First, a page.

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China’s Economic Self-Harm

China’s antagonistic response to concerns over the use of forced labor in Xinjiang suggests that its leaders believe that the Chinese market is simply too lucrative for Western firms or governments to abandon. They may be overplaying their hand.

CLAREMONT, CALIFORNIA – Early last month, China’s rubber-stamp legislature, the National People’s Congress, officially approved the country’s 14th Five-Year Plan. The strategy was supposed to demonstrate that China has a long-term economic vision that will enable it to thrive, despite the country’s geopolitical contest with the United States. But before the ink on the NPC’s stamp could dry, China had already begun sabotaging the plan’s chances of success.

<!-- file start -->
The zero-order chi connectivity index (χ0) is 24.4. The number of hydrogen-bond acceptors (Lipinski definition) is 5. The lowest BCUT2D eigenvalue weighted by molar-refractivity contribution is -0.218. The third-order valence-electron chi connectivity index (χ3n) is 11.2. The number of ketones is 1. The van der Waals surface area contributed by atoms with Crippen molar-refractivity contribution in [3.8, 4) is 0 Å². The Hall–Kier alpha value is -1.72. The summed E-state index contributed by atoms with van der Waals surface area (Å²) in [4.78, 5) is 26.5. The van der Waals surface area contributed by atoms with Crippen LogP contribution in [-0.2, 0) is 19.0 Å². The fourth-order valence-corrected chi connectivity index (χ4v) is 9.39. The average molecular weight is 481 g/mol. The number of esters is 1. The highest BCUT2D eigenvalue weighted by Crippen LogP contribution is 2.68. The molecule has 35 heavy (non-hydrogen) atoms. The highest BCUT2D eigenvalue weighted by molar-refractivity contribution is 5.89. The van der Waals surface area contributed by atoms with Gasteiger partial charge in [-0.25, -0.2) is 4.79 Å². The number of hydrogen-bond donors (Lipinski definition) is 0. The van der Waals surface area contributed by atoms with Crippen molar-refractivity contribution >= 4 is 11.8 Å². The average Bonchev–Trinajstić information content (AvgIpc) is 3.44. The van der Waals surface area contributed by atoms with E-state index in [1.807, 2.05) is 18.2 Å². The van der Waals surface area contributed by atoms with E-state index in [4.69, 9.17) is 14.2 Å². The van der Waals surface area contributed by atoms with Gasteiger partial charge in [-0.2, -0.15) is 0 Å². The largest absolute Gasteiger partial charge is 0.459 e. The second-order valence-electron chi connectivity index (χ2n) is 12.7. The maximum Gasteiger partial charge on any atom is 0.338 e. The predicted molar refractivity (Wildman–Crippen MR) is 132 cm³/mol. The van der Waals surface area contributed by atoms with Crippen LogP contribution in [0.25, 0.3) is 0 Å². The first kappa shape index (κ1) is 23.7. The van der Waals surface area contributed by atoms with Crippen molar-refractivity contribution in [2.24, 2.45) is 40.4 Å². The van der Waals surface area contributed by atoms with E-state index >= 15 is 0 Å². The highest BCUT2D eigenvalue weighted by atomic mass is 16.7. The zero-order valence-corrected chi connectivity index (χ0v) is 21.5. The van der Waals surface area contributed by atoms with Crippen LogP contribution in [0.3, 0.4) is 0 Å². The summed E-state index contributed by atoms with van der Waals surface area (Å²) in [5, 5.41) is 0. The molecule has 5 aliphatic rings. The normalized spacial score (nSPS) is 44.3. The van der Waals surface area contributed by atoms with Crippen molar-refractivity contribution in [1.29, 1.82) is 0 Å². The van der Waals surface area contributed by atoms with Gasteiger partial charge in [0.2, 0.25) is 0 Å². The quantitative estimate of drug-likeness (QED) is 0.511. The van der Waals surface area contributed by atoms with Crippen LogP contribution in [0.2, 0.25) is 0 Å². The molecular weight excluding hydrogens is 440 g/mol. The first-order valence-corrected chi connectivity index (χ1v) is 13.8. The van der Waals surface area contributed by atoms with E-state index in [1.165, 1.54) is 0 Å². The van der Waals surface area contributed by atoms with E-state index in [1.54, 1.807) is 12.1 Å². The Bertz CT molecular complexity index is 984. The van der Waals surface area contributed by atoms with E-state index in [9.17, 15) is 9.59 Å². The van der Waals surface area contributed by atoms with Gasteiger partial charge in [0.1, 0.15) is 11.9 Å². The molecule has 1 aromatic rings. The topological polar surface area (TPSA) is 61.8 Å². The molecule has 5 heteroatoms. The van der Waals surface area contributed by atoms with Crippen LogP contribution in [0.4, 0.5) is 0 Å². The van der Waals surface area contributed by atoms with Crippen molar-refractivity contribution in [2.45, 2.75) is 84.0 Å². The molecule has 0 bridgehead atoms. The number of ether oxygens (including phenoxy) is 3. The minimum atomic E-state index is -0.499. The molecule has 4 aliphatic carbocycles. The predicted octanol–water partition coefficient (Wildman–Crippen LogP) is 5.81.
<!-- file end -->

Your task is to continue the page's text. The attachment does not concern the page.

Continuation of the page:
The 14th Five-Year Plan’s centerpiece is the “dual-circulation” strategy, according to which China will aim to foster growth based on domestic demand and technological self-sufficiency. This will not only reduce China’s reliance on external demand; it will also increase the reliance of its major trading partners – except the US – on access to its market and increasingly high-tech manufactures.

China has been laying the groundwork for this strategy for a while. Notably, at the end of last year, President Xi Jinping concluded the Comprehensive Agreement on Investment (CAI) with the European Union. He had to make some concessions to get there, but it was worth it: the deal had the potential not only to deepen EU-China ties, but also to drive a wedge between Europe and the US.

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